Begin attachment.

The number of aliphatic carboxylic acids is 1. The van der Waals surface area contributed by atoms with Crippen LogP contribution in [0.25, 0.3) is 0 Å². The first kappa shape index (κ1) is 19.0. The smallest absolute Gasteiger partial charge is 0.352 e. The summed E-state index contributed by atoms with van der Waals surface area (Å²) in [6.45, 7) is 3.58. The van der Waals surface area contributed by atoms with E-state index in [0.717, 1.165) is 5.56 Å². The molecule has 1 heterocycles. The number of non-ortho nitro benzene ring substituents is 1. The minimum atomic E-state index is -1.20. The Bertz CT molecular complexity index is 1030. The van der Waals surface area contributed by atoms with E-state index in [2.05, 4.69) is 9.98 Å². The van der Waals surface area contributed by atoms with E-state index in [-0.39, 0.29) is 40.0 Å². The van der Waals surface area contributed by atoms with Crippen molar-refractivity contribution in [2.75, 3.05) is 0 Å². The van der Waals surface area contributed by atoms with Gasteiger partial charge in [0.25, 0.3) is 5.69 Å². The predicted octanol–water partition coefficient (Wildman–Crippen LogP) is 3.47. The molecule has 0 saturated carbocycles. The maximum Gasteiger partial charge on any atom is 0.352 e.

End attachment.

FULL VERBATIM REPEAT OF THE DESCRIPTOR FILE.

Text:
The number of aliphatic carboxylic acids is 1. The van der Waals surface area contributed by atoms with Crippen LogP contribution in [0.25, 0.3) is 0 Å². The first kappa shape index (κ1) is 19.0. The smallest absolute Gasteiger partial charge is 0.352 e. The summed E-state index contributed by atoms with van der Waals surface area (Å²) in [6.45, 7) is 3.58. The van der Waals surface area contributed by atoms with E-state index in [0.717, 1.165) is 5.56 Å². The molecule has 1 heterocycles. The number of non-ortho nitro benzene ring substituents is 1. The minimum atomic E-state index is -1.20. The Bertz CT molecular complexity index is 1030. The van der Waals surface area contributed by atoms with E-state index in [2.05, 4.69) is 9.98 Å². The van der Waals surface area contributed by atoms with E-state index in [-0.39, 0.29) is 40.0 Å². The van der Waals surface area contributed by atoms with Crippen molar-refractivity contribution in [2.75, 3.05) is 0 Å². The van der Waals surface area contributed by atoms with Gasteiger partial charge in [0.25, 0.3) is 5.69 Å². The predicted octanol–water partition coefficient (Wildman–Crippen LogP) is 3.47. The molecule has 0 saturated carbocycles. The maximum Gasteiger partial charge on any atom is 0.352 e.